Ifa however, teaches us that the RITES of Ikunle to become Abiyamo starts at the very dawn of ones life, let us examine some statements from Yoruba women who have performed traditional & cultural Ikunle Abiyamo rites of birthing.
(Excerpt from Ìkúnlẹ̀- Abiyamọ)
Mrs. Olúṣàánú Kólájọ
“Before I became an ardent follower of Ọ̀rúnmìlà, I was convinced that the blessed position a birthing mother is supposed to assume during labour or childbirth is for her to kneel down. Any time I went to the hospital for child delivery, the doctors used to advise me to lie flat on my back but I always refused, insisting that I must kneel down. Thanks to Olódùmarè that I did. All my children are blessed by Olódùmarè. Anytime I pray for them and I invoke Ìkúnlẹ̀- Abiyamọ, my prayers usually come to pass. Let all mothers assume this position henceforth during childbirth and they will have spiritual access to Olódùmarè in shaping the lives of their children for good”.
“I was very young when I had my son. An elderly woman in our house assisted in taking the delivery. During labour, I instinctively knelt downand the elderly woman encouraged me to do so. Shortly after, there was a disagreement between my husband and me. I left my matrimonial home and took my son along with me against all pressures from my husband’s relations. Three weeks after, my son fell seriously ill and the doctors said that he had only 20% survival chance. I prayed that may Ìkúnlẹ̀- Abiyamọ come to my aid so that I shall not be blamed in the end. Surprisingly, my son became well three days later, we were back home from the hospital. Ever since that time, he had never been ill. This incident happened eleven years ago. Thanks to Ìkúnlẹ̀- Abiyamọ”.
Mother to Son:
“I beg you in the name of Ìkúnlẹ̀- Abiyamọ, whatever the differences between you and your wife, I want you to forgive and forget. If you do as I have said, Ìkúnlẹ̀- Abiyamọ will bless you abundantly. Remember, I am the one who poured blood on your face when you were about to enter into this world”.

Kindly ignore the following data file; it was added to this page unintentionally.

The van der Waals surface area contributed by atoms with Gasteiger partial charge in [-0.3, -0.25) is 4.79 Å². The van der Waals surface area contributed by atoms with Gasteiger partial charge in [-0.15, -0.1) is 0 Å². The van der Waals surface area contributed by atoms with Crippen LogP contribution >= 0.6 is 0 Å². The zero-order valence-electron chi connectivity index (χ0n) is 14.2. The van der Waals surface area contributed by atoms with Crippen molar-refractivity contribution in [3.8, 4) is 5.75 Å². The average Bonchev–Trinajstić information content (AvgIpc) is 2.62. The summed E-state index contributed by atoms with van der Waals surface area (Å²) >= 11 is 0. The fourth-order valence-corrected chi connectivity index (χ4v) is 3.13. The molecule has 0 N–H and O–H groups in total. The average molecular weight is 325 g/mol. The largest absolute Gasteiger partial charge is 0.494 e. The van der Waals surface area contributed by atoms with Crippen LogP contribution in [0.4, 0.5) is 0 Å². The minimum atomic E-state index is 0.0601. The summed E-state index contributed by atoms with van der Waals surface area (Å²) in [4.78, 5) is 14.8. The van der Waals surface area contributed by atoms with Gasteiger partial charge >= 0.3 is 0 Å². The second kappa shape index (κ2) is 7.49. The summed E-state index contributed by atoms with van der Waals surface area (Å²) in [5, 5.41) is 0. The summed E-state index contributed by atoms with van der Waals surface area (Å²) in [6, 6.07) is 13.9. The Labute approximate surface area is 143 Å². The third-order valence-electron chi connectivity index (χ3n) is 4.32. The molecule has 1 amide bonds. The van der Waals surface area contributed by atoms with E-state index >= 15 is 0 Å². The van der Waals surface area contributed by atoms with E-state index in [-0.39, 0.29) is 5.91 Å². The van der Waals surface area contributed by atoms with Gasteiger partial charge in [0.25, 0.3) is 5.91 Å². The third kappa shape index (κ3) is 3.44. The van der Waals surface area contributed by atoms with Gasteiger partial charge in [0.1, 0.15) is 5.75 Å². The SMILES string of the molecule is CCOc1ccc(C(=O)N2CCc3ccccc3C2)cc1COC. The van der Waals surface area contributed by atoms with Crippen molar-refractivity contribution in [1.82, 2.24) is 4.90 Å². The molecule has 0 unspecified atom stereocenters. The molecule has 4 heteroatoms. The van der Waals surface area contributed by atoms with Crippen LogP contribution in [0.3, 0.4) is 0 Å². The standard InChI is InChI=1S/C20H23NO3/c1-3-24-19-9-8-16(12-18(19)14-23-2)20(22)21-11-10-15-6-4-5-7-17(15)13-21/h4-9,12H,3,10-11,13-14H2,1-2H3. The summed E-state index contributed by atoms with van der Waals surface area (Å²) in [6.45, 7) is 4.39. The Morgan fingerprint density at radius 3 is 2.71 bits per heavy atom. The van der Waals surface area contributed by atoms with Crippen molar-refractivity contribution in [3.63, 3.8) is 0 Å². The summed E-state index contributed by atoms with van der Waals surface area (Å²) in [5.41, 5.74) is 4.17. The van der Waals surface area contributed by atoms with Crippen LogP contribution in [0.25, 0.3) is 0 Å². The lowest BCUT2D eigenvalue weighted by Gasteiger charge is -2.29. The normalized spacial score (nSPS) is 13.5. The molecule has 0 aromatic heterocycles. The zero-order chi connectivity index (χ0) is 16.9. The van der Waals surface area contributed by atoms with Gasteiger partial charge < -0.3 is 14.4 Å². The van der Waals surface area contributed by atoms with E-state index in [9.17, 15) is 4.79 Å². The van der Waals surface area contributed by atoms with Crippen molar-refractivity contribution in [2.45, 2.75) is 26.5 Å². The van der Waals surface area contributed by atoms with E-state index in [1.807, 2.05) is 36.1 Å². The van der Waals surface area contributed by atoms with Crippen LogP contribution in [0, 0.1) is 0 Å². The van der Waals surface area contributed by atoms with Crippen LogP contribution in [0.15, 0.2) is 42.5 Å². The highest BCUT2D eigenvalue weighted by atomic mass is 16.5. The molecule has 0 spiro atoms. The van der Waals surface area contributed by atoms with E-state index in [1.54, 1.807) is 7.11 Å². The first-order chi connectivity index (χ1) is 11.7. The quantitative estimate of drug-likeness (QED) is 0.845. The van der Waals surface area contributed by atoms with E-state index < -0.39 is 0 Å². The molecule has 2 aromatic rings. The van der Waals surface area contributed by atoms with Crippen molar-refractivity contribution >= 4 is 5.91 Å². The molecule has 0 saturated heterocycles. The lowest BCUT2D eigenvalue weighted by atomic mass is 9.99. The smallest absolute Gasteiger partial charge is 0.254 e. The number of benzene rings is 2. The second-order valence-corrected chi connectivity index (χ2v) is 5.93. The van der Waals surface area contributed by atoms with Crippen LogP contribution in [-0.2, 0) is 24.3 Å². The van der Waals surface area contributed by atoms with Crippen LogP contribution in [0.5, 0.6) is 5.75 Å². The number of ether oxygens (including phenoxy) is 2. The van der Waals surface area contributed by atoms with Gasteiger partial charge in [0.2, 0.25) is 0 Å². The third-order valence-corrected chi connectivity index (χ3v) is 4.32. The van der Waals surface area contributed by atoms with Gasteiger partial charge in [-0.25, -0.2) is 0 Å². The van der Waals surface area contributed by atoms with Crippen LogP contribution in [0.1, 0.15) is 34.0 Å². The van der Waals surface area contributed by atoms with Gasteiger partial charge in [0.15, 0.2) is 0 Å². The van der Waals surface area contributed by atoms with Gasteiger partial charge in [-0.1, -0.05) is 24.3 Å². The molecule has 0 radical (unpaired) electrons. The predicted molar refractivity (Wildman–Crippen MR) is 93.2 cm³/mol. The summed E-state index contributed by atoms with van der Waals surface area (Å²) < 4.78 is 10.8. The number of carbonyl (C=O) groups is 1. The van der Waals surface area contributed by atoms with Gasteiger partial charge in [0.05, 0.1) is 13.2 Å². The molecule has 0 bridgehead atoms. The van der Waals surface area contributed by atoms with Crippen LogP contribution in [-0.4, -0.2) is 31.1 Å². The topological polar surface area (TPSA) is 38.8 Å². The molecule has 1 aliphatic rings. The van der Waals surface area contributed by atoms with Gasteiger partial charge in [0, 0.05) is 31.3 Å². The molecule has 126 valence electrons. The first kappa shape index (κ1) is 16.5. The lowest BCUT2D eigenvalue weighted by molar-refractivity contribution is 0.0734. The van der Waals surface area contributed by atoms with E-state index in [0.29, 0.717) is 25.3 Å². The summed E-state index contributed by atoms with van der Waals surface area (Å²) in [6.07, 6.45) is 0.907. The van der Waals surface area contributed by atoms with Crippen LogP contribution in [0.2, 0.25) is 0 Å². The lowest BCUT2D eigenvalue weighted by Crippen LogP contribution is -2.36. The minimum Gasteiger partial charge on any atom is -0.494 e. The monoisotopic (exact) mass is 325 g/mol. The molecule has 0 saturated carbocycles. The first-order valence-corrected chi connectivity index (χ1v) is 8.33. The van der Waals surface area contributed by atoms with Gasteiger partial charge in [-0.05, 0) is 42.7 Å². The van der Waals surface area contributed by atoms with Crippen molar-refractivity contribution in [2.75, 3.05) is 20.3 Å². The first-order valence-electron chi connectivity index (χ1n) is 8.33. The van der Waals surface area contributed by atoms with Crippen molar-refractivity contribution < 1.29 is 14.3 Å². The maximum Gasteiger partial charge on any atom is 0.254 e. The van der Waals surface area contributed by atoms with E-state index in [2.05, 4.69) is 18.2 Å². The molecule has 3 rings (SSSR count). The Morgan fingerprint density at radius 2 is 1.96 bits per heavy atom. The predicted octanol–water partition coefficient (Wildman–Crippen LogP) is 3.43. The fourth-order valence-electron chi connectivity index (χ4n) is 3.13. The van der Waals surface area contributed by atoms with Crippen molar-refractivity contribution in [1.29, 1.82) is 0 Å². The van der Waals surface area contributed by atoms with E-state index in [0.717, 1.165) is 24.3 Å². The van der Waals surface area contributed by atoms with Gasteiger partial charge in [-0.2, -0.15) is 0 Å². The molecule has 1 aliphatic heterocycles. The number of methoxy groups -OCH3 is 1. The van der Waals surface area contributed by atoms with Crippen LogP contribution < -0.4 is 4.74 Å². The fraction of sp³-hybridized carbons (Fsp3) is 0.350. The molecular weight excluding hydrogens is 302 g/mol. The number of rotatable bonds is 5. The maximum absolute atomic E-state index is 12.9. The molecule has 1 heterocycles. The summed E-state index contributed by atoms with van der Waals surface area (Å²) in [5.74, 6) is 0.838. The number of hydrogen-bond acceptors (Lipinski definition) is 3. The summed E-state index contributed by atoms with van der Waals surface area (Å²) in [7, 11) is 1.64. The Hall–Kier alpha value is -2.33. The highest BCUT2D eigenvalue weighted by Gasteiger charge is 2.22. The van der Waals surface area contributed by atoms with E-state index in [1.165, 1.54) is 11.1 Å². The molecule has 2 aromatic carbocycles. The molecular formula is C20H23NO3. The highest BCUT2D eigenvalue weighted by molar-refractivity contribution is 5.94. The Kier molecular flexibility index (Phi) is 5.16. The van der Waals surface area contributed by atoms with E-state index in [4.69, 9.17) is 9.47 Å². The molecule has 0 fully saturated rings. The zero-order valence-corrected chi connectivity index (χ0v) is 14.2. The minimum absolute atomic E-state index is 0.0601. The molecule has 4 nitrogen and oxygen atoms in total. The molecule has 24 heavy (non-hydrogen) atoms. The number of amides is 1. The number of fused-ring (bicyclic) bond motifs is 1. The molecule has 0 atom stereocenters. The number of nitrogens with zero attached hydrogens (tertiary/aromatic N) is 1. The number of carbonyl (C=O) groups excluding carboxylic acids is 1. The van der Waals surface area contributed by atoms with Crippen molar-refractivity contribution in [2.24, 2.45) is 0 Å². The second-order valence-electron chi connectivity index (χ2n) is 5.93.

Mother to Daughter:
“For taking proper care of me as your mother, I am totally convinced that Ìkúnlẹ̀- Abiyamọ will bless you and repay you in several folds. Anytime you remember me as your mother, just say “Àṣẹ”, because you already have the blessing of Ìkúnlẹ̀- Abiyamọ”.
Father to Mother:
“You are not giving your children proper moral education, I advise you to change your attitude in order not to incur the wrath of Ìkúnlẹ̀- Abiyamọ”.
Mrs. Adijat Adékúnlé
“The accident was terrible. We were in an eighteen-passenger bus traveling from Abẹ́òkúta to Lagos when suddenly the tire burst and the bus somersaulted three times. Only my daughter who was carrying a seven-month old pregnancy and I came out unhurt. There was too much blood. I am sure it was Ìkúnlẹ̀- Abiyamọ that saved us. I Beg Olódùmarè to let Ìkúnlẹ̀- Abiyamọ spare the lives of those who are still unconscious”.
Ìkúnlẹ̀- Abiyamọ is more than the position a woman assumes during childbirth.
Certainly, it is the
Àṣẹ of Motherhood.
I am posting a copy of these Ifa stanzas on marriage process, and other matters to consider with relationships according to the tradition of Ifa. These are an excerpt from a recent Ifa book - Ikunle Abiyamo : The ASE of Motherhood, by Chief S. Solagbade Popoola & Fakunle Oyesanya, (isbn 978-09810013-0-2) by Asefin Media LLC